Democratic congressmen and women may hold the mantle when it comes to proactively addressing student loan debt, but new research released by LendEDU in February analyzed recent graduates with student debt on both a state-by-state and congressional district basis. It paints a different picture for Democratic proactivity on the second largest form of debt in the United States.
Democratic politicians are actually leaving graduate borrowers worse off than their Republican counterparts in terms of average student debt per borrower according to the new research. In fact, students in Democratic-held states have 25.22 percent more student loan debt on average. When looking at congressional districts, the same story holds true, but the disparity drops to 11.5 percent. In states with one Republican and one Democratic senator, LendEDU found that Republican-held states still have less student debt. Graduate borrowers in split states have 30.3 percent more debt than those residing in fully Republican-held states.
Democrat-held states averaged $28,451 in student debt, Republican-held states averaged $22,719 in student debt, and split states averaged $29,598. Democratic congressional districts had $28,501 in student debt on average, and Republican districts had $25,562 on average.
Interestingly enough, the same study revealed that Democratic lawmakers are more likely to support student loan and college affordability initiatives than Republicans. Going by this information, one would assume that Democratic states and districts would have less student debt on average, but the reasons behind student debt in a state or district are varied.
The cost of tuition is a significant factor in student debt which varies considerably from region to region. Schools are spending more money on state-of-the-art facilities and high-end amenities to lure new enrollees. There’s money that goes towards recruiting and retaining top talent for both teaching and research which drives costs higher. The cost of living plays a factor in tuition; in other words, room and board is a significant regional factors that drives costs. On top of all that, many states have been curbing higher education funding which places a heavier burden on students, their families, taxpayers, and the federal government. While tuition and state funding play important roles in overall state or district student debt, it’s not the only factor.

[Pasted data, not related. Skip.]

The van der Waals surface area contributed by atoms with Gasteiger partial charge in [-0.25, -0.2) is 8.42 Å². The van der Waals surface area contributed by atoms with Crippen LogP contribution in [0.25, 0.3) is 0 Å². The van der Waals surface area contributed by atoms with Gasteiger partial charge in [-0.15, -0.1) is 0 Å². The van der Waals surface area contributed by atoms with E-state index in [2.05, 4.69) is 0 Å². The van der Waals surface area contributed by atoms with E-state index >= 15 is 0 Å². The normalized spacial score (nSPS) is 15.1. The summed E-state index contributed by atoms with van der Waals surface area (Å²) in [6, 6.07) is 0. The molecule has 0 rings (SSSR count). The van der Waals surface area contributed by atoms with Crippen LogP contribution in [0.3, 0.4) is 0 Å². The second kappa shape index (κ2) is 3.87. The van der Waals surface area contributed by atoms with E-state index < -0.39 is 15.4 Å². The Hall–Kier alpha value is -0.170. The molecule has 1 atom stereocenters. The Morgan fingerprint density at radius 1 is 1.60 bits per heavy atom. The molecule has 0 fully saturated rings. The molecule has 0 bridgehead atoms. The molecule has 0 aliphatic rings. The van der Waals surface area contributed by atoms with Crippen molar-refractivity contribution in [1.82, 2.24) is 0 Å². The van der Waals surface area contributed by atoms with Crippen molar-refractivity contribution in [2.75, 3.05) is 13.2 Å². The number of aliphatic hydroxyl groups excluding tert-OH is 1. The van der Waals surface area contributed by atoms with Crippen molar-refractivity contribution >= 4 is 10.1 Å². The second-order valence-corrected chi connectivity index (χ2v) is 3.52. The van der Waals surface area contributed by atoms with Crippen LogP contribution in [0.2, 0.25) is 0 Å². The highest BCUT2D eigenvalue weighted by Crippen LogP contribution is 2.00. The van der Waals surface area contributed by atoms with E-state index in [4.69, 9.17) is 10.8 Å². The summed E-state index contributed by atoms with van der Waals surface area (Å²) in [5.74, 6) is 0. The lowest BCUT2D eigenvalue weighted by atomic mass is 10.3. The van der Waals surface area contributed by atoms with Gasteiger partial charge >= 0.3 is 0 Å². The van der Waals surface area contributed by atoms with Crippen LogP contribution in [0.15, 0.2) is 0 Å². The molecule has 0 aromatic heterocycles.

A lawmaker’s stance on student loan reform can potentially play a direct role in student debt levels in a state or district. To reiterate, it was found that Democrats generally support current college affordability and student loan initiatives more than Republicans. While Democratic regions have more student debt, their borrowers are paying student debt off more efficiently than borrowers in Republican states and districts according to the new research by LendEDU.
Graduate borrowers in Republican states default 56 percent more often than borrowers in Democratic states and 15 percent more often than borrowers in split states. Additionally, Republican congressional district borrowers default 26% more often than borrowers from Democratic districts. The Republican state default rate was 7.4 percent on average. The Democratic state default rate was 4.76 percent on average, and the split state default rate averaged 6.44 percent. In congressional districts, Republican regions defaulted 6.84 percent of the time while Democratic districts defaulted at a rate of 5.42 percent.
All said and done, there are some impressive states and districts out there. Democratic New Mexico has the highest default rate in the country standing at 17.9 percent; Republican-held Alaska came in second with a student loan default rate of 11.6 percent. Democratic Delaware had the lowest default rate at 0 percent, but this figure is missing college reported data from the University of Delaware, the largest in-state university. The second best default rate was 3.31 percent in Washington state, held by two Democratic senators. The top performing congressional districts hailed from California, District 26 and 30, with 0 percent default rates. The two worst performing districts were republican; Ohio district 5 had a default rate of 20.45 percent while New Mexico’s district 2 had a default rate of 18.82 percent.
Democratic Connecticut’s graduate borrowers owe $35,947 on average, taking first place. Democratic New Hampshire followed closely with $34,839. Utah (Republican) and New Mexico (Democratic) had the lowest average student debt with $18,772 and $20,776, respectively. District 4 form Connecticut sports an impressive average $45,912 in student debt per borrower, and North Carolina’s District 1 follows close behind with an average of $42,310 debt per borrower. On the contrary, Alabama District 2 has an average student debt of $11,313 while California’s District 21 comes in second with $11,679 in average student debt.
Author: Andrew Rombach
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